Cheat Review 2023 Tv Show Series Cast Crew Online
As Dyer says, Cheat (or, as it’s stylized on the show, Ch£at) is “the only quiz show where you can cheat your way to a fortune.”
Each contestant gets four questions in a round, presented to them on a tiny screen. If they don’t know an answer, they can hit a button that gives them the answer. Correct answers build the pot — £1,000 per right answer in the first round, and £3,000 per right answer in the second round — while wrong answers cost the same amount to the pot. In each of the first two rounds, the other three contestants can push a different button to indicate that they think the person who answered the question cheated.
At the end of the first round, the most accurate “cheat hunter”, i.e. the player who caught the most cheaters with the least mistakes, moves automatically to the next round. They also get to pick who gets eliminated. A twist gives them more information in this regard: Money is deducted for every cheat, so if the person eliminates the most prolific cheater, the money for those cheats and their wrong answers go back into the pot.
The second round is structured a little differently; if a cheat is called out, it’s immediately revealed if a cheat took place or not. No money is added to the pot for a cheat. If a cheat isn’t caught, the money earned during the cheats is taken out of the pot at the end of the round. This makes the best cheat hunter’s choice for who goes home more strategic: Add the most money back into the pot, or eliminate the better player?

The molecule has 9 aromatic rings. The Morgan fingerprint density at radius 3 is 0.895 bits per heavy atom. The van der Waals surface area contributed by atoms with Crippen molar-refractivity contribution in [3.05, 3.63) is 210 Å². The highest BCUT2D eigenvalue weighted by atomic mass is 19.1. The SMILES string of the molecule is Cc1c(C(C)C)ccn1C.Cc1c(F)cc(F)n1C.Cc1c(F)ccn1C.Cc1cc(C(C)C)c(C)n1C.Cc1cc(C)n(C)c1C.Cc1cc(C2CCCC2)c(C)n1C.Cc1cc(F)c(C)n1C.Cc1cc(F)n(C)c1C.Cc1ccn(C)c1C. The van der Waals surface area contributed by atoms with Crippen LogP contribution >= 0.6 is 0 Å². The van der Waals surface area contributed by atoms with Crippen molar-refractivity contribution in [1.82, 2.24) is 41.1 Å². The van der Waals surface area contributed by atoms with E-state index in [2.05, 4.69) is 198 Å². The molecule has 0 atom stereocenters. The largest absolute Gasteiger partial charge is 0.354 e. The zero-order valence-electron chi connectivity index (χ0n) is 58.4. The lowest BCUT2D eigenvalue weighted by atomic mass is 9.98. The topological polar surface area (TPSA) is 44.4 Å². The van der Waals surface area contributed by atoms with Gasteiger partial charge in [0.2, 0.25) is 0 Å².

In “The Final Cheat,” the amount of the pot that’s been built to that point is up for grabs; questions keep getting asked and answered until someone gets something wrong or someone accuses the other contestant of cheating. If the person being accused is caught cheating, the accuser wins. If the person being accused wasn’t cheating, the accused person wins.
Like Bullsh*t The Gameshow, Cheat has a simple premise that’s bogged down by complex gameplay. The premise is: You get to cheat, and the other contestants try to figure out if you cheated. But because of the way the money is handled, things get way more complicated than they need to be.
It also doesn’t help that in the first round, Dyer, who seems to be more the comic relief than anything else — Taylor and her more gentle Aussie accent, asks the questions — digs into why people hit the button that accuses the person answering of cheating. He’s doing it to bring out the contestants’ personalities, gently gibing with them as most game show hosts in this era do, but all of that seems like filler to us.
It’s fun to see who the cheaters are, and which cheaters have the best poker faces. It’s entirely possible for someone to win by cheating their way through most if not all the questions. It’s also fun to see both hosts calling the contestants names; it’s especially funny coming from Dyer and his gruff, working-class accent.
Some of the questions are a more UK-centric, but most of them are universal enough that even colonialists like us can play along.
The contestants are game, and they banter with the hosts and each other well. But there isn’t a whole lot of tension, even in the final round, and the money at stake isn’t enough to lend that final round a boost of tension just by showing how much is at stake.